It also proposes $9.3 million to be spent over the next five years on repairs at the city’s Multi-service Center and for the purchase of a hotel to house people.

Public Safety 

The proposed fiscal budget calls for the creation of 20 additional positions within the Long Beach Police Department, with 16 being for officers to patrol communities on bicycles and four being proposed for new “quality of life” officers.

The 16 bike positions would be split up across the city’s four different police divisions and wouldn’t respond to typical calls for service; instead they would focus more on community engagement. The quality of life officers are armed officers who are dedicated to homeless outreach, and with the addition of four new officers, the city would double its quality of life team.

The City Council had proposed a similar addition in early July after the budget had already been completed as it sought to build better connections with residents through bike officers, who it said could be less intimidating than officers patrolling in department-issued vehicles.

Measure A funding is being proposed to support a coordinated response team in the city ($1 million) with an emphasis on gun-related crimes and to pay for the city’s share ($609,333) of a federal grant that it applied for last year to keep an East Long Beach fire station open.

Within the five-year Measure A spending plan proposed alongside the annual budget the city also identified over $23 million in improvements to fire and police stations and academy buildings over the next five years.

Measure A spending

A new five-year spending plan for Measure A showed the city pledging about $238 million in spending over the next five years to improve city streets, parks and other facilities through Measure A, the 1% sales tax increase made permanent by voters in 2020.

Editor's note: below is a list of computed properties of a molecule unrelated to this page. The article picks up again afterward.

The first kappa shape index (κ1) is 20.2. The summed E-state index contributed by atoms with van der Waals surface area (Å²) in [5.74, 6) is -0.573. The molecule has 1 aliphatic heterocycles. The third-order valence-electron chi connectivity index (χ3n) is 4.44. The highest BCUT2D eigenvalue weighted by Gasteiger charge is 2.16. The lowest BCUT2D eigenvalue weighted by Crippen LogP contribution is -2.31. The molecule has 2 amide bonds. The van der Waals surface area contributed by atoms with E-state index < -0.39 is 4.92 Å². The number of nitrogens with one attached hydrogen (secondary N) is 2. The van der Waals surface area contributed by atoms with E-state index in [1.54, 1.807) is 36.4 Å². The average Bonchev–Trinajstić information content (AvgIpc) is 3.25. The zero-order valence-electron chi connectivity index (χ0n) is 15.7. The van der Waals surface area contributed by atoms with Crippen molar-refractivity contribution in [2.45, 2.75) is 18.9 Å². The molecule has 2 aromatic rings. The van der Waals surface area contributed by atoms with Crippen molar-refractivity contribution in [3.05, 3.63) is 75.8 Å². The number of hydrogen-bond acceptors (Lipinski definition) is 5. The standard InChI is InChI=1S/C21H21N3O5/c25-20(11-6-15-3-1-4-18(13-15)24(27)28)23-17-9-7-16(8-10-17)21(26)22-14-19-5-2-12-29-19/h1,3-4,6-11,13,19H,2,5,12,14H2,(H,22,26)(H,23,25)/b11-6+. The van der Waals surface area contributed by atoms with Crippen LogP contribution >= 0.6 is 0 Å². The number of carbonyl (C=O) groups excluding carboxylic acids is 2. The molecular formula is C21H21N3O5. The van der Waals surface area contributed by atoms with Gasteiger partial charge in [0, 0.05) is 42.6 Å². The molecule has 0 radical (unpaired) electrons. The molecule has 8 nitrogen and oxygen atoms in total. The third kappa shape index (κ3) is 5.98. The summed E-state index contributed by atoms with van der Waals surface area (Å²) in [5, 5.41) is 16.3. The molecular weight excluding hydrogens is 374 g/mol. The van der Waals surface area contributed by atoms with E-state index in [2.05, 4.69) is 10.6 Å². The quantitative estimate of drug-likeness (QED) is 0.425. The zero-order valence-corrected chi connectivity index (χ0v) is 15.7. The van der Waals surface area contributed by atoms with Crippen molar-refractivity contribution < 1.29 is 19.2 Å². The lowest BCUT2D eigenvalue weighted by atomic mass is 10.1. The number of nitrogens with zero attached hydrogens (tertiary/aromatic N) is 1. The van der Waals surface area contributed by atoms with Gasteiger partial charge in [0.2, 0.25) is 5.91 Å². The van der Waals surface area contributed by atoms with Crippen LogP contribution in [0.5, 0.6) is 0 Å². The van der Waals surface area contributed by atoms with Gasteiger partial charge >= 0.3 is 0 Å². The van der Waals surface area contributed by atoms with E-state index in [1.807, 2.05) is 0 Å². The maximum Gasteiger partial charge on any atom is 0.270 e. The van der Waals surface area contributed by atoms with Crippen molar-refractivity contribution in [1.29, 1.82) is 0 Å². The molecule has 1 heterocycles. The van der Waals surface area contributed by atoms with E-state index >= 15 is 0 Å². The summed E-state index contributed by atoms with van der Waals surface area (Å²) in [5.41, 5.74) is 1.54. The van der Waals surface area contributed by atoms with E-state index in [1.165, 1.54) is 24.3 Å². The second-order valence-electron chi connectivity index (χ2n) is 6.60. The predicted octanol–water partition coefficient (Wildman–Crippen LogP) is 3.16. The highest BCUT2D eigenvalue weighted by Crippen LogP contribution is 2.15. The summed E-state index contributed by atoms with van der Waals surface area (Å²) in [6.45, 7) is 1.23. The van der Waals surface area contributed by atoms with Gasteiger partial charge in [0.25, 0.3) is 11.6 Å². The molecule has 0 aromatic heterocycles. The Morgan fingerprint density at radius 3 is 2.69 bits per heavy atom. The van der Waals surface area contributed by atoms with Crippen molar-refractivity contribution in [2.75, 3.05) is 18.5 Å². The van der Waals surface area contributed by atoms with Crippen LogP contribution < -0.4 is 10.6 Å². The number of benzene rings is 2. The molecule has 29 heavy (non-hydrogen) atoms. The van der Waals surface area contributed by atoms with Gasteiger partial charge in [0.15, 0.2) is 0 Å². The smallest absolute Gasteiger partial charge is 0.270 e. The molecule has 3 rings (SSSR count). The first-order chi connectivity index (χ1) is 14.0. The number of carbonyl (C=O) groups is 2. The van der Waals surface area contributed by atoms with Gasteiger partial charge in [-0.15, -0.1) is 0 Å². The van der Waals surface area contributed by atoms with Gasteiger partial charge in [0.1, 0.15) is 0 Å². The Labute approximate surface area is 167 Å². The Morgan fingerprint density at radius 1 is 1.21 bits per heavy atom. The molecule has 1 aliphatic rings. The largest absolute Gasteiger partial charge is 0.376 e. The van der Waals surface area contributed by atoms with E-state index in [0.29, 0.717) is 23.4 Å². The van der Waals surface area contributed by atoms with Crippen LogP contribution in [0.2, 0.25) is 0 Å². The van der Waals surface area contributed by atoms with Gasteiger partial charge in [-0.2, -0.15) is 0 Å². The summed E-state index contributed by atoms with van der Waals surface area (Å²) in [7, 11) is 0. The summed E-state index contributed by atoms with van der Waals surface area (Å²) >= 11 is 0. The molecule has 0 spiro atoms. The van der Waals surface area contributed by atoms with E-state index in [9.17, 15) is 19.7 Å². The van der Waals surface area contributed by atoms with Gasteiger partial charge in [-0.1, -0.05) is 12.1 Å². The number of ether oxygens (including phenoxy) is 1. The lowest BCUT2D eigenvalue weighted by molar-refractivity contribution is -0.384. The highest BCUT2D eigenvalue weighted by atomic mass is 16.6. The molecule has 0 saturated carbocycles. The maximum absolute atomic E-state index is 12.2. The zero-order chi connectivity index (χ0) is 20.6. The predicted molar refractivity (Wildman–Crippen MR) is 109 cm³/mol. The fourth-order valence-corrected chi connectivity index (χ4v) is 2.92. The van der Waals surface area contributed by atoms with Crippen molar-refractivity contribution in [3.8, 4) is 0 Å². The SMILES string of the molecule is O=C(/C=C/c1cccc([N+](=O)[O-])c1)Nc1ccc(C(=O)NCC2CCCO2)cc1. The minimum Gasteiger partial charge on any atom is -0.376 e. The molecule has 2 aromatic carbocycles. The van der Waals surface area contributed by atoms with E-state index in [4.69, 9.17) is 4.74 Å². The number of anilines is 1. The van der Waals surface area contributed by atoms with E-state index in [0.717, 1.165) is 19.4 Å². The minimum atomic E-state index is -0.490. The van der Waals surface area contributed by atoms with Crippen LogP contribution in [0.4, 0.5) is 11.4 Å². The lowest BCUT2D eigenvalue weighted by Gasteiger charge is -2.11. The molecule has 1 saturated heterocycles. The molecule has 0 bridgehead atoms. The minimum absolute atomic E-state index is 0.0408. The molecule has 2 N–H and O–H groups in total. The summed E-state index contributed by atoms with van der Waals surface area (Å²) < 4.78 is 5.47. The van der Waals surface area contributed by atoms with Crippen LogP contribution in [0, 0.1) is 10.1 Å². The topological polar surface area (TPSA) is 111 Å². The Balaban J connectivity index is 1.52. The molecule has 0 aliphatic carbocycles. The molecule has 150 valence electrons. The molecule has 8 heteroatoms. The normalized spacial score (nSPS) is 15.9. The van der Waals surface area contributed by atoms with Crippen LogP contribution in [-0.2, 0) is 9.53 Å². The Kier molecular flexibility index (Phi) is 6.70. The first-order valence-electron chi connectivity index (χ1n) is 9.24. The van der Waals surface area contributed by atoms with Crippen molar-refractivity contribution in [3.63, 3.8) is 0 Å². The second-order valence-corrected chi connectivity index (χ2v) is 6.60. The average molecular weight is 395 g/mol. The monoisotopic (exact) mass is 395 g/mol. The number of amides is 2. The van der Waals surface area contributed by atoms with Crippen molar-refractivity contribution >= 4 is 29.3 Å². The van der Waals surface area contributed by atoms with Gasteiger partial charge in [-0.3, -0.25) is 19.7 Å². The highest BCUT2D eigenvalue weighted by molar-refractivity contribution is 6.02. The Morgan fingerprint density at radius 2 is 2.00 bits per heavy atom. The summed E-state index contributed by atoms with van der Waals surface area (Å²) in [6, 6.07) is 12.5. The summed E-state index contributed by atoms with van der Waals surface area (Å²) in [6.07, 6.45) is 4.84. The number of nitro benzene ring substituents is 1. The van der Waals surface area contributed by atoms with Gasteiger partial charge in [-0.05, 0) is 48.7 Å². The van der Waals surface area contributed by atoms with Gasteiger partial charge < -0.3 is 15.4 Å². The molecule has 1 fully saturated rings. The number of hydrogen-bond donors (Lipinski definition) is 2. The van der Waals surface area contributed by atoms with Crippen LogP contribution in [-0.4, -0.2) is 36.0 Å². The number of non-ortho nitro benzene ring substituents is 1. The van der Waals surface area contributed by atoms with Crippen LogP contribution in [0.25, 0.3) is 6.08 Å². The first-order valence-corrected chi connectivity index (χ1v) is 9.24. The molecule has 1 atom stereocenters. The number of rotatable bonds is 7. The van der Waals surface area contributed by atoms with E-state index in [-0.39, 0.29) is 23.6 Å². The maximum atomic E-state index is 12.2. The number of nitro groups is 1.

The city’s infrastructure plan includes an estimated $284 million in other state and local taxes and grants that ballooned the city’s total spending plan to $521 million over the next five years.

The plan calls for over $217 million being spent to fix city streets, $48 million to improve playgrounds and other park infrastructure as well as funding to trim and remove defective city trees.

To speed up street repairs, the city is proposing issuing about $150 million in bonds that will be paid back over the course of about 20 years. But city officials say that issuing the bonds will allow the city to fix city streets before they fall into further disrepair and potentially cost more money to fix down the road.

However, starting this year, the funds are expected to be reduced by about a quarter as the city’s share of the 1% sales tax increase is reduced to .75%, with the remainder being paid to Los Angeles County for the city’s share of Measure H, a decade-long tax approved by voters in 2017 to help fund efforts to combat homeless.

Long Beach residents have yet to pay that tax because the city’s local tax rate is at the limit, but the city has continued to receive funding generated by Measure H from the county.

A new climate office